6 College Football Programs That Should Be Shut Down
UAB announced on Tuesday it would shut down its football program, the first school to do since Pacific in 1995.
The news was met with anger by supporters of the team, which just qualified for a bowl for only the second time in school history. Yet, while the Blazers prepare to pull the plug, there are other schools whose football teams have struggled so much on the field that shutting them down would seem like a no-brainer. Here are a couple of them:
Four bowl games in its history. One postseason ranking. Fun fact: ‘Pop' Warner ended his legendary career at Temple, going 31-18-2 and coaching the Owls to the first Sugar Bowl in 1934, where Tulane beat them. That’s far and away the best bowl Temple has ever played in (Garden State Bowl, EagleBank Bowl and New Mexico Bowl were the others).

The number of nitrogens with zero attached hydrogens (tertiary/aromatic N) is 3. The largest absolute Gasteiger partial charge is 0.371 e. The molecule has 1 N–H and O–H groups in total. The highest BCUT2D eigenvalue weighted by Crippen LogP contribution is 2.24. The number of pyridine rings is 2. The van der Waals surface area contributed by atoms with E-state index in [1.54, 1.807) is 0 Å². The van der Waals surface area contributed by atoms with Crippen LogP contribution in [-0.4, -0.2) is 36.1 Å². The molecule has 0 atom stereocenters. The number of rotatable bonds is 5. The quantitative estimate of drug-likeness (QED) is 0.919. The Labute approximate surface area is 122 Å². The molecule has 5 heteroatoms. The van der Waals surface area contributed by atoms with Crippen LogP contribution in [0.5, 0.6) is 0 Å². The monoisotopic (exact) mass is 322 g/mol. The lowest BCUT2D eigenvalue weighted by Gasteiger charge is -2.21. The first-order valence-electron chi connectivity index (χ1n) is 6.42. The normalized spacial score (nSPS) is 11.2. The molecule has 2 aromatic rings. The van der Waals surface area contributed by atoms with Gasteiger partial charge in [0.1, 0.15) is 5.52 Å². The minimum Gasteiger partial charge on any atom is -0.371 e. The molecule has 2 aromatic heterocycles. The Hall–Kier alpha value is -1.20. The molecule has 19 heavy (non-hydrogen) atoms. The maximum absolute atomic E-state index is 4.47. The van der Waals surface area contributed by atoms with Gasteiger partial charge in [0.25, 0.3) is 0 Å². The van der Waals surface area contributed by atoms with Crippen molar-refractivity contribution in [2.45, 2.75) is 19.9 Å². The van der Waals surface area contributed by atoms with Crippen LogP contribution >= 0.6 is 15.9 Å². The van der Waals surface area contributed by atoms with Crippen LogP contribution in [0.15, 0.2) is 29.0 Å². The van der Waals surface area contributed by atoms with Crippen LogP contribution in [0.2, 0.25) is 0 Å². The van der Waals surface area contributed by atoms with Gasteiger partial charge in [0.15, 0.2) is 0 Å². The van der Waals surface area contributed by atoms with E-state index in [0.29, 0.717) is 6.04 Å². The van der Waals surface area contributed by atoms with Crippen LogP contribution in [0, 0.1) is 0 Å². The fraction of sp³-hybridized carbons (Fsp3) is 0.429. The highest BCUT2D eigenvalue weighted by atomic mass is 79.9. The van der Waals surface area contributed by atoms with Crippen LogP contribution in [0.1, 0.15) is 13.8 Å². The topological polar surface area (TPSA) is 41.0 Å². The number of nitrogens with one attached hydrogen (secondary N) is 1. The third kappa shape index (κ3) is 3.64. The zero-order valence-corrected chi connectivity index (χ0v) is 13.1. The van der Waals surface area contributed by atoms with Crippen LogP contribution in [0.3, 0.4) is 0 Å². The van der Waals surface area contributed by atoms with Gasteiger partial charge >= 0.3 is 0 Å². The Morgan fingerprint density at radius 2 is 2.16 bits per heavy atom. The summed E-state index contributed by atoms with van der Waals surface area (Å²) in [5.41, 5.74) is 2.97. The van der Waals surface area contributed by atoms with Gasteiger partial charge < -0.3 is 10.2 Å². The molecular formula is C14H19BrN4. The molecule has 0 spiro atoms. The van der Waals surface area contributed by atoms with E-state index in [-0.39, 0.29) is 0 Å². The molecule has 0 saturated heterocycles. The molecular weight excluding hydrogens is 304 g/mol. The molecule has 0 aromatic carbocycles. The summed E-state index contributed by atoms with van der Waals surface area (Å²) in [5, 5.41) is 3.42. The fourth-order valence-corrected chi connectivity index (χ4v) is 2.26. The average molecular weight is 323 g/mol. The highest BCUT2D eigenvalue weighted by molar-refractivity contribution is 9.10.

Make no mistake: football takes a back seat to hoops in this basketball-mad state. Bloomington is a tough place to win as a coach and the Hoosiers are the Big Ten's traditional doormat. IU has played in exactly one Rose Bowl in its history, losing to USC in 1968, and has made just two bowls in the last two decades.
The Wildcats enjoyed a renaissance in 1995 with an unlikely run to the Rose Bowl, but that belies two disturbing trends: they haven’t returned to a BCS bowl since and the program hasn’t won a bowl game of any sort since 1948 when it beat Cal in the Rose Bowl. That’s a long time.
This is neither a major program nor a good one. The Eagles have won one conference title in the last half-century, as well as one bowl game, a 1987 California Bowl win over San Jose State.
It’s tough to be a fan in Las Cruces. The Aggies have been to one bowl since 1960, the longest drought of any FBS team. In fact, the school hasn’t been to any bowl except the Sun Bowl.
Iowa State is an afterthought in the college football landscape. The Cyclones last won a conference title in 1912 when they claimed the second of back-to-back Missouri Valley Intercollegiate Athletic Association titles. That was the forerunner of the Big Eight, which was the forerunner of the current Big 12. That’s just a roundabout way of saying it’s been a long time for fans in Ames.